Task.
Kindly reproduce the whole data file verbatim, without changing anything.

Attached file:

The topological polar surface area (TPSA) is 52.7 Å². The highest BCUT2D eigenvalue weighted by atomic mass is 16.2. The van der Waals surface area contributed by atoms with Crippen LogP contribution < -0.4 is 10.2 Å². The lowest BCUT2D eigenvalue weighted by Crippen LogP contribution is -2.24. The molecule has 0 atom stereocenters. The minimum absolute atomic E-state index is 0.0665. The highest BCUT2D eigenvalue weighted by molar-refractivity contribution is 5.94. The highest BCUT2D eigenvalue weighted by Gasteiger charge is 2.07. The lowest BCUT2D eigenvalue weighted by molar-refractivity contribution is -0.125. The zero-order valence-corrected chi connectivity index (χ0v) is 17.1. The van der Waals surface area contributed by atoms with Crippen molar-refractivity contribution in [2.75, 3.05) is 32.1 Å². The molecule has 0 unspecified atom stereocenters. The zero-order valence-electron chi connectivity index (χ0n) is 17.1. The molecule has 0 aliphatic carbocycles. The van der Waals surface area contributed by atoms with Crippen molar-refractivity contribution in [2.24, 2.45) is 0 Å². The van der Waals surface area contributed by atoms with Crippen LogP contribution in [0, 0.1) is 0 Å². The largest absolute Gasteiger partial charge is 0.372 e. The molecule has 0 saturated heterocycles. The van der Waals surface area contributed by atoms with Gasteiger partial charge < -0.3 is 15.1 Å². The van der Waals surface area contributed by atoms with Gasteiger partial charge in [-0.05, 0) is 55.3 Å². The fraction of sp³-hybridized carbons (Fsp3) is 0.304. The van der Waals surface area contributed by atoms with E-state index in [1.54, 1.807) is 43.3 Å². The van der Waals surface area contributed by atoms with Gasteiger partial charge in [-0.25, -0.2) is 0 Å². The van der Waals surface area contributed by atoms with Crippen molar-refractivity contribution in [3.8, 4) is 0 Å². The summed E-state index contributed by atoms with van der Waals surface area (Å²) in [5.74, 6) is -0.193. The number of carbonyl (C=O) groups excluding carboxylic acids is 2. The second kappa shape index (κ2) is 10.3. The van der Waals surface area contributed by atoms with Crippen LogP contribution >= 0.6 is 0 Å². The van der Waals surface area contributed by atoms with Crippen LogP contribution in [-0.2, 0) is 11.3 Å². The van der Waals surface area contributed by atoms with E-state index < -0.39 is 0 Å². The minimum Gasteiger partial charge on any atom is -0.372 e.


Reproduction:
The topological polar surface area (TPSA) is 52.7 Å². The highest BCUT2D eigenvalue weighted by atomic mass is 16.2. The van der Waals surface area contributed by atoms with Crippen LogP contribution < -0.4 is 10.2 Å². The lowest BCUT2D eigenvalue weighted by Crippen LogP contribution is -2.24. The molecule has 0 atom stereocenters. The minimum absolute atomic E-state index is 0.0665. The highest BCUT2D eigenvalue weighted by molar-refractivity contribution is 5.94. The highest BCUT2D eigenvalue weighted by Gasteiger charge is 2.07. The lowest BCUT2D eigenvalue weighted by molar-refractivity contribution is -0.125. The zero-order valence-corrected chi connectivity index (χ0v) is 17.1. The van der Waals surface area contributed by atoms with Crippen molar-refractivity contribution in [2.75, 3.05) is 32.1 Å². The molecule has 0 unspecified atom stereocenters. The zero-order valence-electron chi connectivity index (χ0n) is 17.1. The molecule has 0 aliphatic carbocycles. The van der Waals surface area contributed by atoms with Crippen molar-refractivity contribution in [2.24, 2.45) is 0 Å². The van der Waals surface area contributed by atoms with Crippen LogP contribution in [0, 0.1) is 0 Å². The largest absolute Gasteiger partial charge is 0.372 e. The molecule has 0 saturated heterocycles. The van der Waals surface area contributed by atoms with Gasteiger partial charge < -0.3 is 15.1 Å². The van der Waals surface area contributed by atoms with Gasteiger partial charge in [-0.05, 0) is 55.3 Å². The fraction of sp³-hybridized carbons (Fsp3) is 0.304. The van der Waals surface area contributed by atoms with E-state index in [1.54, 1.807) is 43.3 Å². The van der Waals surface area contributed by atoms with Gasteiger partial charge in [-0.25, -0.2) is 0 Å². The van der Waals surface area contributed by atoms with Crippen molar-refractivity contribution in [3.8, 4) is 0 Å². The summed E-state index contributed by atoms with van der Waals surface area (Å²) in [5.74, 6) is -0.193. The number of carbonyl (C=O) groups excluding carboxylic acids is 2. The second kappa shape index (κ2) is 10.3. The van der Waals surface area contributed by atoms with Crippen LogP contribution >= 0.6 is 0 Å². The van der Waals surface area contributed by atoms with Crippen LogP contribution in [-0.2, 0) is 11.3 Å². The van der Waals surface area contributed by atoms with E-state index < -0.39 is 0 Å². The minimum Gasteiger partial charge on any atom is -0.372 e.